Associations between adherence and outcomes among older, type 2 diabetes patients: evidence from a Medicare Supplemental database
Authors Boye K, Curtis S, Lage M, Garcia-Perez L
Received 22 March 2016
Accepted for publication 17 May 2016
Published 16 August 2016 Volume 2016:10 Pages 1573—1581
Checked for plagiarism Yes
Review by Single-blind
Peer reviewers approved by Dr Doris YP Leung
Peer reviewer comments 2
Editor who approved publication: Dr Johnny Chen
Kristina Secnik Boye,1 Sarah E Curtis,1 Maureen J Lage,2 Luis-Emilio Garcia-Perez3
1Global Patient Outcomes and Real World Evidence, Eli Lilly and Company, Lilly Corporate Center, Indianapolis, IN, 2HealthMetrics Outcomes Research, LLC, Bonita Springs, FL, 3Global Medical Affairs, Lilly Diabetes, Eli Lilly and Company, Lilly Corporate Center, Indianapolis, IN, USA
Objective: To examine the association between adherence to glucose-lowering agents and patient outcomes, including costs, acute-care resource utilization, and complications, in an older, type 2 diabetic population.
Data and methods: The study used Truven’s Medicare Supplemental database from July 1, 2009 to June 30, 2014. Patients aged 65 years or older were included if they had at least two type 2 diabetes diagnoses and received a glucose-lowering agent from July 1, 2010 through June 30, 2011. Multivariable analyses examined the relationships among 3-year patient outcomes and levels of adherence, proxied by the proportion of days covered. Outcomes included all-cause medical costs, diabetes-related medical costs, acute-care resource utilization, and acute complications.
Results: In this study (N=123,235), higher adherence was linked to reduced costs and improved health outcomes. For example, comparing an individual with adherence of proportion of days covered <20% to one with proportion of days covered ≥80% illustrates an average saving of $28,824 in total 3-year costs. Furthermore, a 1% increase in adherence among 1,000 patients was associated with all-cause savings of $65,464 over 3 years. The probability of a hospitalization, an emergency room (ER) visit, or an acute complication decreased monotonically as adherence levels got higher, as did the number of hospitalizations, ER visits, and days hospitalized (P<0.005).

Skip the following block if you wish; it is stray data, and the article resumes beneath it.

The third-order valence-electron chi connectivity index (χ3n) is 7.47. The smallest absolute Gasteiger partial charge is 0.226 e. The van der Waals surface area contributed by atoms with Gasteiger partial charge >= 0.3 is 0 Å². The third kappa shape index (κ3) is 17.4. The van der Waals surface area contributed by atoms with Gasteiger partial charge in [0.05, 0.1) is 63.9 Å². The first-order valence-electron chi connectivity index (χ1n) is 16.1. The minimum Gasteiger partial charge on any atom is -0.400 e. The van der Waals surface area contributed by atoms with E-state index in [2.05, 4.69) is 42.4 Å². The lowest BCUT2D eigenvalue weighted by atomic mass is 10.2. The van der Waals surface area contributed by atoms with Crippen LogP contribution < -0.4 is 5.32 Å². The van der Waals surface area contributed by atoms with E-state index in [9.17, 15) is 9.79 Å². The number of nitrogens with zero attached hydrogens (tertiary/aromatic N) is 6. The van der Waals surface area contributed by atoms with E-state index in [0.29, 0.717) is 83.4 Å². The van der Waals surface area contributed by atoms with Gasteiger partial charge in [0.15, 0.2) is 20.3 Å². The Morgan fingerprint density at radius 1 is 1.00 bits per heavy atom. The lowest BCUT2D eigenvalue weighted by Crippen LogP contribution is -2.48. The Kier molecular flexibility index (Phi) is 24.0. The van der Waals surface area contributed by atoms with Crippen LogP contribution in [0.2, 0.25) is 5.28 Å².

Conclusion: Higher adherence was associated with substantially less need for acute care, as indicated by a lowered probability of hospitalization or ER use, a reduced risk of an acute complication, and a decreased number of hospitalizations, ER visits, and days hospitalized. Higher adherence was also generally associated with lower all-cause and diabetes-related total costs, despite higher drug costs. These lower total costs were driven by the diminished acute care and outpatient costs. Results suggest that higher glucose-lowering agent adherence is associated with significant benefits for payers and older patients with type 2 diabetes.
Keywords: proportion of days covered, complications, costs, resource utilization, retrospective study
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